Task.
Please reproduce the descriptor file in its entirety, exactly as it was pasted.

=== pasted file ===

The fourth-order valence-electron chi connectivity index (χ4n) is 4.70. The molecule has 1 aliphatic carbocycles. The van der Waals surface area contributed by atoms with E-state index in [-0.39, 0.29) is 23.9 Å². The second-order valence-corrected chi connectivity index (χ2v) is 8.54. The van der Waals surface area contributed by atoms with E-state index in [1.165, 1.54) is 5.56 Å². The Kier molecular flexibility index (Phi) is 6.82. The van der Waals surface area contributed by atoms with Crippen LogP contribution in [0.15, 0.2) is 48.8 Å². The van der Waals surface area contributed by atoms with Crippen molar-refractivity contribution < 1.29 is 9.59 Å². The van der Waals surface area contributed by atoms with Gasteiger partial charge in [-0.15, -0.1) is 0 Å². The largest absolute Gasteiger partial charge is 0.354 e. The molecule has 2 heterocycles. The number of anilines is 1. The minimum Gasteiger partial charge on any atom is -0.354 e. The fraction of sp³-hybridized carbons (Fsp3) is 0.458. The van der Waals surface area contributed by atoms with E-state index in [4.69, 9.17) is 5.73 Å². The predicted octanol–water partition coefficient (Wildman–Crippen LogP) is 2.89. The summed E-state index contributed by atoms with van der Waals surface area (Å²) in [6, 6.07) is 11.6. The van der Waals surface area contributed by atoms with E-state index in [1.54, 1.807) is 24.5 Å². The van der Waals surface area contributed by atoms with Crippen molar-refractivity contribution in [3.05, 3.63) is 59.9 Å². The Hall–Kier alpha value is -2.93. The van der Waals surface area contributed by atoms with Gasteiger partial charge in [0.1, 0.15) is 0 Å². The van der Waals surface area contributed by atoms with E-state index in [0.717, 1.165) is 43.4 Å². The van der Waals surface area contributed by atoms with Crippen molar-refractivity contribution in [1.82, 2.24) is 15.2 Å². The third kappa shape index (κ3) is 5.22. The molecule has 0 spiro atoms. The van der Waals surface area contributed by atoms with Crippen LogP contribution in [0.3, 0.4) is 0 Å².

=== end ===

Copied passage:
The fourth-order valence-electron chi connectivity index (χ4n) is 4.70. The molecule has 1 aliphatic carbocycles. The van der Waals surface area contributed by atoms with E-state index in [-0.39, 0.29) is 23.9 Å². The second-order valence-corrected chi connectivity index (χ2v) is 8.54. The van der Waals surface area contributed by atoms with E-state index in [1.165, 1.54) is 5.56 Å². The Kier molecular flexibility index (Phi) is 6.82. The van der Waals surface area contributed by atoms with Crippen LogP contribution in [0.15, 0.2) is 48.8 Å². The van der Waals surface area contributed by atoms with Crippen molar-refractivity contribution < 1.29 is 9.59 Å². The van der Waals surface area contributed by atoms with Gasteiger partial charge in [-0.15, -0.1) is 0 Å². The largest absolute Gasteiger partial charge is 0.354 e. The molecule has 2 heterocycles. The number of anilines is 1. The minimum Gasteiger partial charge on any atom is -0.354 e. The fraction of sp³-hybridized carbons (Fsp3) is 0.458. The van der Waals surface area contributed by atoms with E-state index in [4.69, 9.17) is 5.73 Å². The predicted octanol–water partition coefficient (Wildman–Crippen LogP) is 2.89. The summed E-state index contributed by atoms with van der Waals surface area (Å²) in [6, 6.07) is 11.6. The van der Waals surface area contributed by atoms with E-state index in [1.54, 1.807) is 24.5 Å². The van der Waals surface area contributed by atoms with Crippen molar-refractivity contribution in [3.05, 3.63) is 59.9 Å². The Hall–Kier alpha value is -2.93. The van der Waals surface area contributed by atoms with Gasteiger partial charge in [0.1, 0.15) is 0 Å². The van der Waals surface area contributed by atoms with E-state index in [0.717, 1.165) is 43.4 Å². The van der Waals surface area contributed by atoms with Crippen molar-refractivity contribution in [1.82, 2.24) is 15.2 Å². The third kappa shape index (κ3) is 5.22. The molecule has 0 spiro atoms. The van der Waals surface area contributed by atoms with Crippen LogP contribution in [0.3, 0.4) is 0 Å².